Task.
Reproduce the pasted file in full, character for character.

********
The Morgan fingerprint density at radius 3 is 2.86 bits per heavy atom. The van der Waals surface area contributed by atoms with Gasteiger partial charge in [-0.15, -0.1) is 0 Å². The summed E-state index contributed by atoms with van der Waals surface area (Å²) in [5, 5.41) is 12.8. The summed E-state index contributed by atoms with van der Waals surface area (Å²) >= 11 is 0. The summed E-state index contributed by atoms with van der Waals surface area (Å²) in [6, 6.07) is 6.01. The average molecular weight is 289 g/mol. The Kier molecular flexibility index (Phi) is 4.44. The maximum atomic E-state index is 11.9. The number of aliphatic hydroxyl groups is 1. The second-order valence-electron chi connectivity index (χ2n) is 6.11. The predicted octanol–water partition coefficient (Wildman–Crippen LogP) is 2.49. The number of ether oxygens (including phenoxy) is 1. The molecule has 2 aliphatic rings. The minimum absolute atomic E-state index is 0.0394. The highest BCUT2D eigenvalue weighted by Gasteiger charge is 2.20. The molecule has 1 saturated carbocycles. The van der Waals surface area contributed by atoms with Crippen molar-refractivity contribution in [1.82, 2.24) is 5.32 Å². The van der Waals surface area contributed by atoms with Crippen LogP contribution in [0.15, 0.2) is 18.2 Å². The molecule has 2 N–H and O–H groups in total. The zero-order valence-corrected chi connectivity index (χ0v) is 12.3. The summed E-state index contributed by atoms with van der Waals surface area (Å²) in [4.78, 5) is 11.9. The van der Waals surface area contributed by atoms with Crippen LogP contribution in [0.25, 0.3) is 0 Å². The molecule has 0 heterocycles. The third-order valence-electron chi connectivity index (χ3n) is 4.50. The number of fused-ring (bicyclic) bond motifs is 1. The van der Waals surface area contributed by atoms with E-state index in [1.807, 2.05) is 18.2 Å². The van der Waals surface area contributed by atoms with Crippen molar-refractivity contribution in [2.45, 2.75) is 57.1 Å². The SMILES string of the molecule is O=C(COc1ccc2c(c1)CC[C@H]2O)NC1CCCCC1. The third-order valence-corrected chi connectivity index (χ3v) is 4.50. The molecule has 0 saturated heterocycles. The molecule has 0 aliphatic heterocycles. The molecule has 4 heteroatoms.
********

The Morgan fingerprint density at radius 3 is 2.86 bits per heavy atom. The van der Waals surface area contributed by atoms with Gasteiger partial charge in [-0.15, -0.1) is 0 Å². The summed E-state index contributed by atoms with van der Waals surface area (Å²) in [5, 5.41) is 12.8. The summed E-state index contributed by atoms with van der Waals surface area (Å²) >= 11 is 0. The summed E-state index contributed by atoms with van der Waals surface area (Å²) in [6, 6.07) is 6.01. The average molecular weight is 289 g/mol. The Kier molecular flexibility index (Phi) is 4.44. The maximum atomic E-state index is 11.9. The number of aliphatic hydroxyl groups is 1. The second-order valence-electron chi connectivity index (χ2n) is 6.11. The predicted octanol–water partition coefficient (Wildman–Crippen LogP) is 2.49. The number of ether oxygens (including phenoxy) is 1. The molecule has 2 aliphatic rings. The minimum absolute atomic E-state index is 0.0394. The highest BCUT2D eigenvalue weighted by Gasteiger charge is 2.20. The molecule has 1 saturated carbocycles. The van der Waals surface area contributed by atoms with Crippen molar-refractivity contribution in [1.82, 2.24) is 5.32 Å². The van der Waals surface area contributed by atoms with Crippen LogP contribution in [0.15, 0.2) is 18.2 Å². The molecule has 2 N–H and O–H groups in total. The zero-order valence-corrected chi connectivity index (χ0v) is 12.3. The summed E-state index contributed by atoms with van der Waals surface area (Å²) in [4.78, 5) is 11.9. The van der Waals surface area contributed by atoms with Crippen LogP contribution in [0.25, 0.3) is 0 Å². The molecule has 0 heterocycles. The third-order valence-electron chi connectivity index (χ3n) is 4.50. The number of fused-ring (bicyclic) bond motifs is 1. The van der Waals surface area contributed by atoms with E-state index in [1.807, 2.05) is 18.2 Å². The van der Waals surface area contributed by atoms with Crippen molar-refractivity contribution in [2.45, 2.75) is 57.1 Å². The SMILES string of the molecule is O=C(COc1ccc2c(c1)CC[C@H]2O)NC1CCCCC1. The third-order valence-corrected chi connectivity index (χ3v) is 4.50. The molecule has 0 saturated heterocycles. The molecule has 0 aliphatic heterocycles. The molecule has 4 heteroatoms.